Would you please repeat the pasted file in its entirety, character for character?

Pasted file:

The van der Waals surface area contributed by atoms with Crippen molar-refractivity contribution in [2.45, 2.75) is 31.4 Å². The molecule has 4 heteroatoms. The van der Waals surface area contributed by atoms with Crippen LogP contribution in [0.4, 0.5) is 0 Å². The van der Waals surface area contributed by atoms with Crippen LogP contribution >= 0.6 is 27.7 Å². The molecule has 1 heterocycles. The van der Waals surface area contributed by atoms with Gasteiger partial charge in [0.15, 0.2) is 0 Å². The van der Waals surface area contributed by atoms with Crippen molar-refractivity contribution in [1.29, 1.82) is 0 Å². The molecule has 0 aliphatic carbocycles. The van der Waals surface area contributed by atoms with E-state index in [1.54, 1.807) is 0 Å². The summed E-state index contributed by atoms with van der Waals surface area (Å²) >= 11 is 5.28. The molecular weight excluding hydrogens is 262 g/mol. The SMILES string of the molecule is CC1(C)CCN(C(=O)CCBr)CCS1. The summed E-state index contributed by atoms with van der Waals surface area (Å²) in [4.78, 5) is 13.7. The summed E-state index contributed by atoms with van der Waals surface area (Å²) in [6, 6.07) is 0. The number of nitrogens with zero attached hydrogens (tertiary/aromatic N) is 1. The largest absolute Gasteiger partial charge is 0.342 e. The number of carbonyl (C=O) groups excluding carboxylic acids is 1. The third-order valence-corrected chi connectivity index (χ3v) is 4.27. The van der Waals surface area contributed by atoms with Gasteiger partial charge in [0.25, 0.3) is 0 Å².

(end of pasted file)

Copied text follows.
The van der Waals surface area contributed by atoms with Crippen molar-refractivity contribution in [2.45, 2.75) is 31.4 Å². The molecule has 4 heteroatoms. The van der Waals surface area contributed by atoms with Crippen LogP contribution in [0.4, 0.5) is 0 Å². The van der Waals surface area contributed by atoms with Crippen LogP contribution >= 0.6 is 27.7 Å². The molecule has 1 heterocycles. The van der Waals surface area contributed by atoms with Gasteiger partial charge in [0.15, 0.2) is 0 Å². The van der Waals surface area contributed by atoms with Crippen molar-refractivity contribution in [1.29, 1.82) is 0 Å². The molecule has 0 aliphatic carbocycles. The van der Waals surface area contributed by atoms with E-state index in [1.54, 1.807) is 0 Å². The summed E-state index contributed by atoms with van der Waals surface area (Å²) >= 11 is 5.28. The molecular weight excluding hydrogens is 262 g/mol. The SMILES string of the molecule is CC1(C)CCN(C(=O)CCBr)CCS1. The summed E-state index contributed by atoms with van der Waals surface area (Å²) in [4.78, 5) is 13.7. The summed E-state index contributed by atoms with van der Waals surface area (Å²) in [6, 6.07) is 0. The number of nitrogens with zero attached hydrogens (tertiary/aromatic N) is 1. The largest absolute Gasteiger partial charge is 0.342 e. The number of carbonyl (C=O) groups excluding carboxylic acids is 1. The third-order valence-corrected chi connectivity index (χ3v) is 4.27. The van der Waals surface area contributed by atoms with Gasteiger partial charge in [0.25, 0.3) is 0 Å².